When the Sun, the Moon, and the Earth are aligned in a straight line or an almost straight configuration, such that the Moon comes between the Sun and Earth blocking the rays of Sun from directly reaching the Earth, we witness a solar eclipse. Based on the alignment, there are three kinds of solar eclipses — total, partial, and annular — along with the addition of a rare hybrid of an annular and a total solar eclipse.

If the Moon remains in a perfectly circular orbit, a little closer to the Earth, and in the same orbital plane, there would be total solar eclipse every new moon. However, since the Moon's orbit is tilted at more than 5 degrees to the Earth's orbit around the Sun, its shadow usually misses Earth. A solar eclipse can only occur when the Moon is close enough to the ecliptic plane during a new moon. Special conditions must occur for the two events to coincide because the Moon's orbit crosses the eclipse at its orbital nodes twice every draconic month while a new moon occurs one every synodic month. Solar (and lunar) eclipses therefore happen only during eclipse seasons resulting in at least two, and up to five, solar eclipses each year; no more than two of these can be total eclipses.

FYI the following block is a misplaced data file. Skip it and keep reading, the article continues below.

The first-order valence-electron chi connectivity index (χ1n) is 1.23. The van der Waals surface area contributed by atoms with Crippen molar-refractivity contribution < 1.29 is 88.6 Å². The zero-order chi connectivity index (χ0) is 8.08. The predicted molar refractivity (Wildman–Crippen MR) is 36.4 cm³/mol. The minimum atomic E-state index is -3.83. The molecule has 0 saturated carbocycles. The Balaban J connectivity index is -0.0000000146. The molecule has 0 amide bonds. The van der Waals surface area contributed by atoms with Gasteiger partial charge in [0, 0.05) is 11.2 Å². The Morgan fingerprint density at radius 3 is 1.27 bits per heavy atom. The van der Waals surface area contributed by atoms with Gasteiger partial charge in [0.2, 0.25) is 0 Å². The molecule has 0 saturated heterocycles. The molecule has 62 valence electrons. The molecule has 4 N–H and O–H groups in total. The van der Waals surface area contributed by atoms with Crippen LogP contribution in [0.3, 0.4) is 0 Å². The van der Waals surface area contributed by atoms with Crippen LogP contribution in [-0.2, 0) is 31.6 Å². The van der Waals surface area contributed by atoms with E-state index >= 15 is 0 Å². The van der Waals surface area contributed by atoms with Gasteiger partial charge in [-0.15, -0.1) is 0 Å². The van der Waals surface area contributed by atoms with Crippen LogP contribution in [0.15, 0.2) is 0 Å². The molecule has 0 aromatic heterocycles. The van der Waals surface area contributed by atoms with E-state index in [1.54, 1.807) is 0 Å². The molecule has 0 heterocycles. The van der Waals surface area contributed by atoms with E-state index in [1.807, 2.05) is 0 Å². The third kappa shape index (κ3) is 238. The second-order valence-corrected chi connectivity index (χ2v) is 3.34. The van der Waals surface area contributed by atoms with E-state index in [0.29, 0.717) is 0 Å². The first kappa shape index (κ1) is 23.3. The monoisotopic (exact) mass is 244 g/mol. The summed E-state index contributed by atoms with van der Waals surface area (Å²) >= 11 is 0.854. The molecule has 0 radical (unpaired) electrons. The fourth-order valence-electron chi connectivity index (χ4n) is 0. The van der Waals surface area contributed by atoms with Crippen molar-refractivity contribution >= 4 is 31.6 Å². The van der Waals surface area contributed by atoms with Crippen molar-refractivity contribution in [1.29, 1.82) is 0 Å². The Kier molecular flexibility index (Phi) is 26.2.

The solar eclipse on 21st June, 2020 was an annular eclipse where the Moon was so far from Earth that its relative size failed to cover the Sun completely and left the outer rims visible, thus creating a ring of fire in the sky. This annual solar eclipse started at 9:15 AM and was visible until 3:04 PM. The maximum eclipse took place at 12:10 PM. The eclipse was visible in most parts of Asia, Africa, the Pacific, the Indian Ocean, parts of Europe and Australia